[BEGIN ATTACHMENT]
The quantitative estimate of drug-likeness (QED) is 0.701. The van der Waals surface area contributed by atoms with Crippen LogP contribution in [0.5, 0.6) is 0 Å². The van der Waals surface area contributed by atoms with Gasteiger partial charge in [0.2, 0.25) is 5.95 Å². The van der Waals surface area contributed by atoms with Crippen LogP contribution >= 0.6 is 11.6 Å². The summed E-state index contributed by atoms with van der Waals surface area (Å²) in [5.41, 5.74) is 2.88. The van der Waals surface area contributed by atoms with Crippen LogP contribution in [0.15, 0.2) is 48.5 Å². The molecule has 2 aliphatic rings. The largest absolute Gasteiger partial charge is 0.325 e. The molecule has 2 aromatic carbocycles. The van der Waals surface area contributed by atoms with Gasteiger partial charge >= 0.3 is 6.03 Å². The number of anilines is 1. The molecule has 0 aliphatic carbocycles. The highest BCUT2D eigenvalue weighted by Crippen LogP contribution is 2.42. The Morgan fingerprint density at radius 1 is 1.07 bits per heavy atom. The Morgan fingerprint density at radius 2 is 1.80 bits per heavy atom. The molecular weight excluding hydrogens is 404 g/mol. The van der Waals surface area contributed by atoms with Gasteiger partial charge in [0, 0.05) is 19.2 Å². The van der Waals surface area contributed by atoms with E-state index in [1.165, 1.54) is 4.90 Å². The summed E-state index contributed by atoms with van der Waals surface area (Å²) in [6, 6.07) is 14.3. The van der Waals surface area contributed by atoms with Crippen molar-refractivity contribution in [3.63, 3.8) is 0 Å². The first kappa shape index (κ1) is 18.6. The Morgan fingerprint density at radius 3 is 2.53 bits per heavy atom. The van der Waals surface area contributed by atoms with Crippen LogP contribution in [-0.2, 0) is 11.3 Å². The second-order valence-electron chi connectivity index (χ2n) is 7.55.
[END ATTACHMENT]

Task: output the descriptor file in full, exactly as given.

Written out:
The quantitative estimate of drug-likeness (QED) is 0.701. The van der Waals surface area contributed by atoms with Crippen LogP contribution in [0.5, 0.6) is 0 Å². The van der Waals surface area contributed by atoms with Gasteiger partial charge in [0.2, 0.25) is 5.95 Å². The van der Waals surface area contributed by atoms with Crippen LogP contribution >= 0.6 is 11.6 Å². The summed E-state index contributed by atoms with van der Waals surface area (Å²) in [5.41, 5.74) is 2.88. The van der Waals surface area contributed by atoms with Crippen LogP contribution in [0.15, 0.2) is 48.5 Å². The molecule has 2 aliphatic rings. The largest absolute Gasteiger partial charge is 0.325 e. The molecule has 2 aromatic carbocycles. The van der Waals surface area contributed by atoms with Gasteiger partial charge >= 0.3 is 6.03 Å². The number of anilines is 1. The molecule has 0 aliphatic carbocycles. The highest BCUT2D eigenvalue weighted by Crippen LogP contribution is 2.42. The Morgan fingerprint density at radius 1 is 1.07 bits per heavy atom. The Morgan fingerprint density at radius 2 is 1.80 bits per heavy atom. The molecular weight excluding hydrogens is 404 g/mol. The van der Waals surface area contributed by atoms with Gasteiger partial charge in [0, 0.05) is 19.2 Å². The van der Waals surface area contributed by atoms with E-state index in [1.165, 1.54) is 4.90 Å². The summed E-state index contributed by atoms with van der Waals surface area (Å²) in [6, 6.07) is 14.3. The van der Waals surface area contributed by atoms with Crippen molar-refractivity contribution in [3.63, 3.8) is 0 Å². The first kappa shape index (κ1) is 18.6. The Morgan fingerprint density at radius 3 is 2.53 bits per heavy atom. The van der Waals surface area contributed by atoms with Crippen LogP contribution in [-0.2, 0) is 11.3 Å². The second-order valence-electron chi connectivity index (χ2n) is 7.55.